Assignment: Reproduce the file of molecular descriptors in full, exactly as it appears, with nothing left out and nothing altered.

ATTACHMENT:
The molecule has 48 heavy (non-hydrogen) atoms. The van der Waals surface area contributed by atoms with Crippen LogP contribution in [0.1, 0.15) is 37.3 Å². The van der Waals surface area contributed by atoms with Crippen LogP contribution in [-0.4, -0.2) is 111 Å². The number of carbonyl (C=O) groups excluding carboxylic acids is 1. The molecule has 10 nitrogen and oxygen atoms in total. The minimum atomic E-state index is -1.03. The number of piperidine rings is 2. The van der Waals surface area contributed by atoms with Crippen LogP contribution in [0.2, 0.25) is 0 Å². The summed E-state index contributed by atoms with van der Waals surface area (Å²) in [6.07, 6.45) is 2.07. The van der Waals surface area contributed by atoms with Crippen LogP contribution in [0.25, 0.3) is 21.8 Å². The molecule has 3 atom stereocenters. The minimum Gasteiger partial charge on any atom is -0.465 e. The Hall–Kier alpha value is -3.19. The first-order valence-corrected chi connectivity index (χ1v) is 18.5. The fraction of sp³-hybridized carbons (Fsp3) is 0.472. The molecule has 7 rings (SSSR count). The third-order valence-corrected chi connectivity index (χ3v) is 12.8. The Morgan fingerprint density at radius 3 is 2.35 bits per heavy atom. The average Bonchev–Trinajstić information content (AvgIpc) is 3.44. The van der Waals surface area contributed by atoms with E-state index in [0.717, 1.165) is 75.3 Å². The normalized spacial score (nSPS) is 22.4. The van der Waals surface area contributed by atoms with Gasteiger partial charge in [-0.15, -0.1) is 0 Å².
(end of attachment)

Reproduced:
The molecule has 48 heavy (non-hydrogen) atoms. The van der Waals surface area contributed by atoms with Crippen LogP contribution in [0.1, 0.15) is 37.3 Å². The van der Waals surface area contributed by atoms with Crippen LogP contribution in [-0.4, -0.2) is 111 Å². The number of carbonyl (C=O) groups excluding carboxylic acids is 1. The molecule has 10 nitrogen and oxygen atoms in total. The minimum atomic E-state index is -1.03. The number of piperidine rings is 2. The van der Waals surface area contributed by atoms with Crippen LogP contribution in [0.2, 0.25) is 0 Å². The summed E-state index contributed by atoms with van der Waals surface area (Å²) in [6.07, 6.45) is 2.07. The van der Waals surface area contributed by atoms with Crippen LogP contribution in [0.25, 0.3) is 21.8 Å². The molecule has 3 atom stereocenters. The minimum Gasteiger partial charge on any atom is -0.465 e. The Hall–Kier alpha value is -3.19. The first-order valence-corrected chi connectivity index (χ1v) is 18.5. The fraction of sp³-hybridized carbons (Fsp3) is 0.472. The molecule has 7 rings (SSSR count). The third-order valence-corrected chi connectivity index (χ3v) is 12.8. The Morgan fingerprint density at radius 3 is 2.35 bits per heavy atom. The average Bonchev–Trinajstić information content (AvgIpc) is 3.44. The van der Waals surface area contributed by atoms with E-state index in [0.717, 1.165) is 75.3 Å². The normalized spacial score (nSPS) is 22.4. The van der Waals surface area contributed by atoms with Gasteiger partial charge in [-0.15, -0.1) is 0 Å².